While a cure or effective treatment for Alzheimer’s continues to remain elusive, there have been promising research developments this year. Recently, the results of a drug trial found that lecanemab helped to slow the progression of Alzheimer’s.
These breakthroughs wouldn’t happen without trial participants. It’s vital that researchers have access to a sufficient pool of volunteers. There are a variety of ways people can participate in Alzheimer’s research and you don’t have to have a specific diagnosis or be a certain age to participate in some programs. I take a battery of online brain tests and answer a health questionnaire a few times per year. Other areas of research may require in-person interviews, a blood draw, following a specific diet or taking medication.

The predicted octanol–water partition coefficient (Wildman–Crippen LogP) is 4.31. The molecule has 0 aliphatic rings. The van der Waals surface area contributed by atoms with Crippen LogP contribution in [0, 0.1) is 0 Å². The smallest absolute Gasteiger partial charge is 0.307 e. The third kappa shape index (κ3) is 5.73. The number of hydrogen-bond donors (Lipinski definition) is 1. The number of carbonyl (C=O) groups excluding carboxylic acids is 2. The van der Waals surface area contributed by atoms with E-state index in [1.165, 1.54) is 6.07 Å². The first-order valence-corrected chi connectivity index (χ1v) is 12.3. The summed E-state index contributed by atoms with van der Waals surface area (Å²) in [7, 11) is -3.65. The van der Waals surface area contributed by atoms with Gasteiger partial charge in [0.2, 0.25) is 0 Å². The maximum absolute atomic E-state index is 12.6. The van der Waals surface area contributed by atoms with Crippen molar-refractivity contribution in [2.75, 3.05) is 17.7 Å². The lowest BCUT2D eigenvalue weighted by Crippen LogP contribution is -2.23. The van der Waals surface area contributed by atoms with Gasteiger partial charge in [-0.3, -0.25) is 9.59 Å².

Participating in a drug trial can come with risks, such as side effects from the medication. For example, aducanumab led to brain bleeding or swelling in 41 percent of clinical trial participants.
Study participants are closely monitored, so side effects are documented and treated quickly. Those willing to take this risk help determine a drug’s safety profile and whether a drug’s benefit outweighs its side effects.
Another important point to remember when it comes to drug trials is that there is typically a group receiving the trial drug and another group receiving a placebo, but “blind” trials don’t inform participants which one they are receiving.